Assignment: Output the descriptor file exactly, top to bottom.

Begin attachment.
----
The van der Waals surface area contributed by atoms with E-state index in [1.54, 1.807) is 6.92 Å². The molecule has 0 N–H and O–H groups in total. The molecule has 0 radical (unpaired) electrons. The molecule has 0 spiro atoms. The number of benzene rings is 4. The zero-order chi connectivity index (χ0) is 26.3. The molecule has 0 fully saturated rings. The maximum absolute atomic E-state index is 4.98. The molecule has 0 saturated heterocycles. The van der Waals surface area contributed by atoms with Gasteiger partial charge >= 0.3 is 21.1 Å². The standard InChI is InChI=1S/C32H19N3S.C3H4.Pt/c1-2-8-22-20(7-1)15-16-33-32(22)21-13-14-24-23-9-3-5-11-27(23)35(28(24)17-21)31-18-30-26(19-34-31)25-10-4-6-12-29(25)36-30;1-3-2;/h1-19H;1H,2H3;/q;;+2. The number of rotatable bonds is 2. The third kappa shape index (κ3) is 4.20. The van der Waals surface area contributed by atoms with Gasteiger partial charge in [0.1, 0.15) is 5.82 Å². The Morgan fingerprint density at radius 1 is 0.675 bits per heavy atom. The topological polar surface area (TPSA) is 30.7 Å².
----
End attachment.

The van der Waals surface area contributed by atoms with E-state index in [1.54, 1.807) is 6.92 Å². The molecule has 0 N–H and O–H groups in total. The molecule has 0 radical (unpaired) electrons. The molecule has 0 spiro atoms. The number of benzene rings is 4. The zero-order chi connectivity index (χ0) is 26.3. The molecule has 0 fully saturated rings. The maximum absolute atomic E-state index is 4.98. The molecule has 0 saturated heterocycles. The van der Waals surface area contributed by atoms with Gasteiger partial charge >= 0.3 is 21.1 Å². The standard InChI is InChI=1S/C32H19N3S.C3H4.Pt/c1-2-8-22-20(7-1)15-16-33-32(22)21-13-14-24-23-9-3-5-11-27(23)35(28(24)17-21)31-18-30-26(19-34-31)25-10-4-6-12-29(25)36-30;1-3-2;/h1-19H;1H,2H3;/q;;+2. The number of rotatable bonds is 2. The third kappa shape index (κ3) is 4.20. The van der Waals surface area contributed by atoms with Gasteiger partial charge in [0.1, 0.15) is 5.82 Å². The Morgan fingerprint density at radius 1 is 0.675 bits per heavy atom. The topological polar surface area (TPSA) is 30.7 Å².